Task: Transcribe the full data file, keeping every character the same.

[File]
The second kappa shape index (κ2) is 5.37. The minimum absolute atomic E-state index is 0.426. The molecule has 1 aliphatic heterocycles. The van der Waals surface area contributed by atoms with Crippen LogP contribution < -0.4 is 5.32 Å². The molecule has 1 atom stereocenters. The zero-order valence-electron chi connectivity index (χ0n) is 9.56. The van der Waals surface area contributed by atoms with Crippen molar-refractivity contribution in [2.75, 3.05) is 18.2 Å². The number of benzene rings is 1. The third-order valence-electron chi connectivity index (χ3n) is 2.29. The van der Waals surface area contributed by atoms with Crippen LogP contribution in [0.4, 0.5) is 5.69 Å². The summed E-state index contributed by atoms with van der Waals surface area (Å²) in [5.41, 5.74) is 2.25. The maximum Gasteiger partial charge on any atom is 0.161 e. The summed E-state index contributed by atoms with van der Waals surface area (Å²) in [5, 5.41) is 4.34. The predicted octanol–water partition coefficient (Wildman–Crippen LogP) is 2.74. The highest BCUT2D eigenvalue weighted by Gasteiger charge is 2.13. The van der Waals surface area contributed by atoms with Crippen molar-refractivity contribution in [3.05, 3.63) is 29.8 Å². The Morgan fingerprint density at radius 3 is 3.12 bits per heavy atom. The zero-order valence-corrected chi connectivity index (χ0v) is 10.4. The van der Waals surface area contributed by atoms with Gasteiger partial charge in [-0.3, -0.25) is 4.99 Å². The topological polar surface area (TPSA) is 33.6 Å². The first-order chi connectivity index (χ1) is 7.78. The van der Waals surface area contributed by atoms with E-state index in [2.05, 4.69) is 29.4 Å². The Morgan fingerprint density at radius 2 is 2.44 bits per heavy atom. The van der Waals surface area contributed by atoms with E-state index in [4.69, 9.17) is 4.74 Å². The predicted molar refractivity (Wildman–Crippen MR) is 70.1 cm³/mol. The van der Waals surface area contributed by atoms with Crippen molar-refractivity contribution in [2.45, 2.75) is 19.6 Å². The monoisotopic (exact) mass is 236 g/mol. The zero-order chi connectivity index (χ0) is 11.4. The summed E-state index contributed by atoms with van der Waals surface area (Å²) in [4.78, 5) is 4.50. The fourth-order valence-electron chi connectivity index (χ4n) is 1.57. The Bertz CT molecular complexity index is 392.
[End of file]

The second kappa shape index (κ2) is 5.37. The minimum absolute atomic E-state index is 0.426. The molecule has 1 aliphatic heterocycles. The van der Waals surface area contributed by atoms with Crippen LogP contribution < -0.4 is 5.32 Å². The molecule has 1 atom stereocenters. The zero-order valence-electron chi connectivity index (χ0n) is 9.56. The van der Waals surface area contributed by atoms with Crippen molar-refractivity contribution in [2.75, 3.05) is 18.2 Å². The number of benzene rings is 1. The third-order valence-electron chi connectivity index (χ3n) is 2.29. The van der Waals surface area contributed by atoms with Crippen LogP contribution in [0.4, 0.5) is 5.69 Å². The summed E-state index contributed by atoms with van der Waals surface area (Å²) in [5.41, 5.74) is 2.25. The maximum Gasteiger partial charge on any atom is 0.161 e. The summed E-state index contributed by atoms with van der Waals surface area (Å²) in [5, 5.41) is 4.34. The predicted octanol–water partition coefficient (Wildman–Crippen LogP) is 2.74. The highest BCUT2D eigenvalue weighted by Gasteiger charge is 2.13. The van der Waals surface area contributed by atoms with Crippen molar-refractivity contribution in [3.05, 3.63) is 29.8 Å². The Morgan fingerprint density at radius 3 is 3.12 bits per heavy atom. The zero-order valence-corrected chi connectivity index (χ0v) is 10.4. The van der Waals surface area contributed by atoms with Gasteiger partial charge in [-0.3, -0.25) is 4.99 Å². The topological polar surface area (TPSA) is 33.6 Å². The first-order chi connectivity index (χ1) is 7.78. The van der Waals surface area contributed by atoms with E-state index in [2.05, 4.69) is 29.4 Å². The Morgan fingerprint density at radius 2 is 2.44 bits per heavy atom. The van der Waals surface area contributed by atoms with E-state index in [4.69, 9.17) is 4.74 Å². The predicted molar refractivity (Wildman–Crippen MR) is 70.1 cm³/mol. The van der Waals surface area contributed by atoms with Crippen molar-refractivity contribution in [2.45, 2.75) is 19.6 Å². The monoisotopic (exact) mass is 236 g/mol. The zero-order chi connectivity index (χ0) is 11.4. The summed E-state index contributed by atoms with van der Waals surface area (Å²) in [4.78, 5) is 4.50. The fourth-order valence-electron chi connectivity index (χ4n) is 1.57. The Bertz CT molecular complexity index is 392.